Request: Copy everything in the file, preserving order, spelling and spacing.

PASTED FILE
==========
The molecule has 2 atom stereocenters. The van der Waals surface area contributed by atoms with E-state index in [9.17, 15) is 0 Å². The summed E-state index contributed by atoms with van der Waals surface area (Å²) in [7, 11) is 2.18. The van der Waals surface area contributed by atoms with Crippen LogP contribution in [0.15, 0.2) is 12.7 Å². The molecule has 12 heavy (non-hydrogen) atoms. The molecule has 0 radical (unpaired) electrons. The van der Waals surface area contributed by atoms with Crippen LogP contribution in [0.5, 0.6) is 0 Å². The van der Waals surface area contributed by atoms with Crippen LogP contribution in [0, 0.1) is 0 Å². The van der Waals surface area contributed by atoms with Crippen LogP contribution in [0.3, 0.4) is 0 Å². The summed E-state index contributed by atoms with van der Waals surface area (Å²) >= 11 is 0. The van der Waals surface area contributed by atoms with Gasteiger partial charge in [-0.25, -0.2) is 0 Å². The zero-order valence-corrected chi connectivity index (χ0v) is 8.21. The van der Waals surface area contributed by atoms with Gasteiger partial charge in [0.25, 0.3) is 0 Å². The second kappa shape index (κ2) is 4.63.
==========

The molecule has 2 atom stereocenters. The van der Waals surface area contributed by atoms with E-state index in [9.17, 15) is 0 Å². The summed E-state index contributed by atoms with van der Waals surface area (Å²) in [7, 11) is 2.18. The van der Waals surface area contributed by atoms with Crippen LogP contribution in [0.15, 0.2) is 12.7 Å². The molecule has 12 heavy (non-hydrogen) atoms. The molecule has 0 radical (unpaired) electrons. The van der Waals surface area contributed by atoms with Crippen LogP contribution in [0.5, 0.6) is 0 Å². The van der Waals surface area contributed by atoms with Crippen LogP contribution in [0, 0.1) is 0 Å². The van der Waals surface area contributed by atoms with Crippen LogP contribution in [0.3, 0.4) is 0 Å². The summed E-state index contributed by atoms with van der Waals surface area (Å²) >= 11 is 0. The van der Waals surface area contributed by atoms with Gasteiger partial charge in [-0.25, -0.2) is 0 Å². The zero-order valence-corrected chi connectivity index (χ0v) is 8.21. The van der Waals surface area contributed by atoms with Gasteiger partial charge in [0.25, 0.3) is 0 Å². The second kappa shape index (κ2) is 4.63.